Where are the biggest babies born in England? Areas where mothers are most likely to have a baby that weighs 8lb 13oz

More than a quarter of babies in one part of England are super-sized, but what’s the situation in Lancashire?

By Aimee Seddon
Saturday, 7th May 2022, 2:47 pm

Women in some parts of England are up to eight times more likely than others to give birth to super-sized babies, analysis of birth records by the Post reveals.

A range of factors can influence the likelihood of having an unusually large baby, including a mother’s weight and age, genetics, gestational diabetes, and a baby being overdue, however new data shows widespread variation in baby weights across the country.

Babies are considered unusually large if they weigh at least 8lb 13oz, or four kilograms – the equivalent of four bags of sugar.

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New data reveals how many giant babies were born last year.

The medical term is foetal macrosomia, and it can lead to complications during labour, including a greater likelihood of a caesarian section.

ONS data shows one in 10 babies in England are unusually large, with 57,753 of the 569,314 live births with weights recorded in 2020 tipping the scales at four kilograms- 596 of which weighed five kilograms, or 11lb.

So where in England are the biggest babies born – and where does Lancashire stand?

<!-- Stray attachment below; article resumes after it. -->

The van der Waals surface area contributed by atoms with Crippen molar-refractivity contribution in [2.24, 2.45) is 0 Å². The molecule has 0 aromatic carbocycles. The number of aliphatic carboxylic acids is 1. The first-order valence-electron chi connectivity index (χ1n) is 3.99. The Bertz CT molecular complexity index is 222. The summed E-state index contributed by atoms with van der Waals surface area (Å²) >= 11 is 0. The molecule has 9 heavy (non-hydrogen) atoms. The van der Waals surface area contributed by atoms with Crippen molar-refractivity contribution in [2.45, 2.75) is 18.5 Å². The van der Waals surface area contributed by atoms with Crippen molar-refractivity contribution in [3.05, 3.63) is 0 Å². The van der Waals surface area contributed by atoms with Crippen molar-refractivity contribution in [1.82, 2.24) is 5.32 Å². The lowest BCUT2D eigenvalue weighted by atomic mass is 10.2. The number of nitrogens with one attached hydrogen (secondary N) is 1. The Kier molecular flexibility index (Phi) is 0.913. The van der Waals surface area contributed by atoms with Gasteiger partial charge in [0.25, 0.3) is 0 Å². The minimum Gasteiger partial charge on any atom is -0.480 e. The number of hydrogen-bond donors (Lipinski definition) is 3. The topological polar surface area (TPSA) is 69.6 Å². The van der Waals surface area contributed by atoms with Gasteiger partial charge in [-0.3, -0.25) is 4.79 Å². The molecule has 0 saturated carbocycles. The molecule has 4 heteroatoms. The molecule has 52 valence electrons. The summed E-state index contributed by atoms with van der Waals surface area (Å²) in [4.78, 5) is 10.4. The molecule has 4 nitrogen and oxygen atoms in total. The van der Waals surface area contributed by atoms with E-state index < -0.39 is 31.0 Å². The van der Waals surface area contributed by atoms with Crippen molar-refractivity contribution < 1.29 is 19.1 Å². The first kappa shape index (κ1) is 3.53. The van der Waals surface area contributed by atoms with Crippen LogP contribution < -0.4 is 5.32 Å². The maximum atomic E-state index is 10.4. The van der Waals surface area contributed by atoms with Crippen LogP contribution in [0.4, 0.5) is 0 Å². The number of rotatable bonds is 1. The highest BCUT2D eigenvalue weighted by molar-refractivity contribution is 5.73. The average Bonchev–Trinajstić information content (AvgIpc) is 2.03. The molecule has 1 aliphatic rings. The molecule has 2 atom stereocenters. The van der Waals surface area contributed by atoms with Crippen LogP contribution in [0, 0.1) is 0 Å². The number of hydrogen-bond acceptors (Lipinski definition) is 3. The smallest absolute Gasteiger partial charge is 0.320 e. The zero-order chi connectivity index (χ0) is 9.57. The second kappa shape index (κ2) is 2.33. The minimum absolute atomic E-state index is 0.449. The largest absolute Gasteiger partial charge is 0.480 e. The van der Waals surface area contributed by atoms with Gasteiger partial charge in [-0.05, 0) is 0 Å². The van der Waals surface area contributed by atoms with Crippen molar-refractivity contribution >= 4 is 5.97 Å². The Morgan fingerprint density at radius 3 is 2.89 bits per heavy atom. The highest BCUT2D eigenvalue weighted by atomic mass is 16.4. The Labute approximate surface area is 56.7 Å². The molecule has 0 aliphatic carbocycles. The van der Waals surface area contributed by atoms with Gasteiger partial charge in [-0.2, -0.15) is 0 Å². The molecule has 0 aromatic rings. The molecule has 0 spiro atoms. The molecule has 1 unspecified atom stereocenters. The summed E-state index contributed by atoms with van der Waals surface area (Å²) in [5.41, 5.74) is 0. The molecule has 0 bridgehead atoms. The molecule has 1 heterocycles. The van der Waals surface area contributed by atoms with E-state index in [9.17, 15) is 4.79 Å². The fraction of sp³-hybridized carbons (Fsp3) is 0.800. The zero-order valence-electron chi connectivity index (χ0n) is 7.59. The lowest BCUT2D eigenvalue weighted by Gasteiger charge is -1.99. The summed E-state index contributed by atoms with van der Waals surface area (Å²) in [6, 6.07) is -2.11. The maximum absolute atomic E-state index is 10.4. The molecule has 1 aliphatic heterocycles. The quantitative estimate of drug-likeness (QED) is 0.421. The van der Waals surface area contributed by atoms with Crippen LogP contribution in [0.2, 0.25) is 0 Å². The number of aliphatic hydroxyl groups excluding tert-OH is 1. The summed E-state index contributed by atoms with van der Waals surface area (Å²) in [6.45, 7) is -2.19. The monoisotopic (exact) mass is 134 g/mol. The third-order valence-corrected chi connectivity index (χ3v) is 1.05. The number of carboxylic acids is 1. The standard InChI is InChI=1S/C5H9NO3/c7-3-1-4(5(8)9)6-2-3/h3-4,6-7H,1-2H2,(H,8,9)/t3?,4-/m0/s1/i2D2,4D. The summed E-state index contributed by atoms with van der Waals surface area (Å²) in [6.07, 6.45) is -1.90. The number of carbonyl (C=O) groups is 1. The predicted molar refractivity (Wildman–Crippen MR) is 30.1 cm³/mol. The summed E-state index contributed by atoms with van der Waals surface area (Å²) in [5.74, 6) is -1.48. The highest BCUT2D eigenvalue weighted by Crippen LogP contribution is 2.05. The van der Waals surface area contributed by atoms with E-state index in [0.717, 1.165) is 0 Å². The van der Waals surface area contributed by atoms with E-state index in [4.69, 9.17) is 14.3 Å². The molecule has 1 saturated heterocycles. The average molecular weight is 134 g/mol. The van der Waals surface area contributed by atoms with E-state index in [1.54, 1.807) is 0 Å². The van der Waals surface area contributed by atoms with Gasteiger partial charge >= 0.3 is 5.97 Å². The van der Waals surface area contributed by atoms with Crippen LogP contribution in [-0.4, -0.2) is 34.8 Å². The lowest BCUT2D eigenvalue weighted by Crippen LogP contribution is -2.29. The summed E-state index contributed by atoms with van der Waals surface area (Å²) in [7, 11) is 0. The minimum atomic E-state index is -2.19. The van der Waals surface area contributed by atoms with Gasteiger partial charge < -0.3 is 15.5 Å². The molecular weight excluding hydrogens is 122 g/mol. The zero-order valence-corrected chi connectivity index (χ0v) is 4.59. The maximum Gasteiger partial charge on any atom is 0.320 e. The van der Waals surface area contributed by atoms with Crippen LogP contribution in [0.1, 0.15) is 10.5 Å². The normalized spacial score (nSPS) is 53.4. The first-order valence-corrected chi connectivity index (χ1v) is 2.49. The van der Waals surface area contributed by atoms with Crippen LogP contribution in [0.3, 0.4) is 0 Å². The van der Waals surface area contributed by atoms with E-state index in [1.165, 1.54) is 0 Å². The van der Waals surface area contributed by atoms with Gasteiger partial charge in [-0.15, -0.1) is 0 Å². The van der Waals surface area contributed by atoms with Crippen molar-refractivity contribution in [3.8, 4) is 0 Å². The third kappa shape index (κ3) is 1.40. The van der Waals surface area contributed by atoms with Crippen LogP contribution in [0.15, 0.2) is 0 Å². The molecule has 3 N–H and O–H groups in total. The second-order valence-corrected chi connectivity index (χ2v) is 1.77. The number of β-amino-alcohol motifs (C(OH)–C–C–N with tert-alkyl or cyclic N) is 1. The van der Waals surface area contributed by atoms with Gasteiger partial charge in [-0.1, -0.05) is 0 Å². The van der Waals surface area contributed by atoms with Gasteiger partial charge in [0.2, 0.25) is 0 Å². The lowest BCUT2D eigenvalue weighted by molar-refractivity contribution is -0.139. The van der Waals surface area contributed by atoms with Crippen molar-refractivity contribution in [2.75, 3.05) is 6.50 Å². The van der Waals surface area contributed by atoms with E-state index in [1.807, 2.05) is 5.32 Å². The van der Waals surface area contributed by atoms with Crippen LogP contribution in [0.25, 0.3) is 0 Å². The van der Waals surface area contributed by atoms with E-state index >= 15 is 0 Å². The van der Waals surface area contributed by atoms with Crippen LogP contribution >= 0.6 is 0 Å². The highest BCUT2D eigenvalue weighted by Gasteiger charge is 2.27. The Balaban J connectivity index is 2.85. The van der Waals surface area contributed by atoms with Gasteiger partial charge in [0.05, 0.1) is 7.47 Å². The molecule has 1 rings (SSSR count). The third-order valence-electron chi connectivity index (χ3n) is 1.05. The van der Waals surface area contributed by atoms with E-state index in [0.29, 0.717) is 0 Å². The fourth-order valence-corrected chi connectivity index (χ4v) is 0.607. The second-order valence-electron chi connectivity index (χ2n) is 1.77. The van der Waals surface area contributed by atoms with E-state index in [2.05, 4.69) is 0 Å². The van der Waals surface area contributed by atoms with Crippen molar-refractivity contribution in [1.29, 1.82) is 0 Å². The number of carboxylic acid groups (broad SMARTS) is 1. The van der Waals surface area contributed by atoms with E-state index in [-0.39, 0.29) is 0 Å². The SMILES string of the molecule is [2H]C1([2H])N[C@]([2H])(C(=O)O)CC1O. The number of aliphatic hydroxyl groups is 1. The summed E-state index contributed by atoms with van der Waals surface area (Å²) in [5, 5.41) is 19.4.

At a regional level, women in the South West were most likely to have large babies, with 11.9% weighing at least four kilograms, followed by women in the South East, at 11.5%, whilst women in London were least likely at 7.7%.

Overall, this meant big babies were more common in northern regions (10.4%) than in southern (10.1%) or midlands regions (9.8%).

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The ONS does not publish data by local area, however NHS Digital holds baby weight data for 283,600 births in England during 2021 (excluding May, for which data is missing) by council area, meaning the Post can compare the situation across Lancashire.

Only babies born at 37 weeks gestation or later are counted in these figures, so premature babies with low weights are excluded, and using NHS Digital’s data, 10.9% of babies were super-sized last year.

In Lancashire, Ribble Valley had the third highest number of large babies nationally, with 24.1% weighing over 4kg.

However birth weight data was only recorded for a third of babies in the Ribble Valley, so the data may not show the true picture.

The next highest proportion of super-sized babies was Pendle (17%), Chorley (16.2%), and West Lancashire (16%), although Pendle and West Lancs had a large number of babies with unknown birth weight.

Also with a higher than average number of large babies was Fylde (13.5%), Hyndburn (13.3%), South Ribble (13%), Lancaster (12.9%), Blackpool (12.7%), and Wyre (12%).

Preston was the only Lancashire district which had an average number of big babies born last year, with 10.8% weighing over 4kg.

Finally, with lower than average numbers comes Rossendale (7.1%), Burnley (5.9%) and Blackpool with Darwen (2.9%), although these three also had a large number of babies with unknown weights.

Nationwide, Rugby claims the crown for England’s biggest babies, with 25.6% of babies weighing four kilograms, however, birth weight data was only recorded for one in every five of Rugby’s births.

If looking at areas where weight was recorded for at least half of births, West Devon moves into the top spot, with 21.6% four kilograms or heavier, whilst mothers in Newham were the least likely to have large babies, with 5.5%.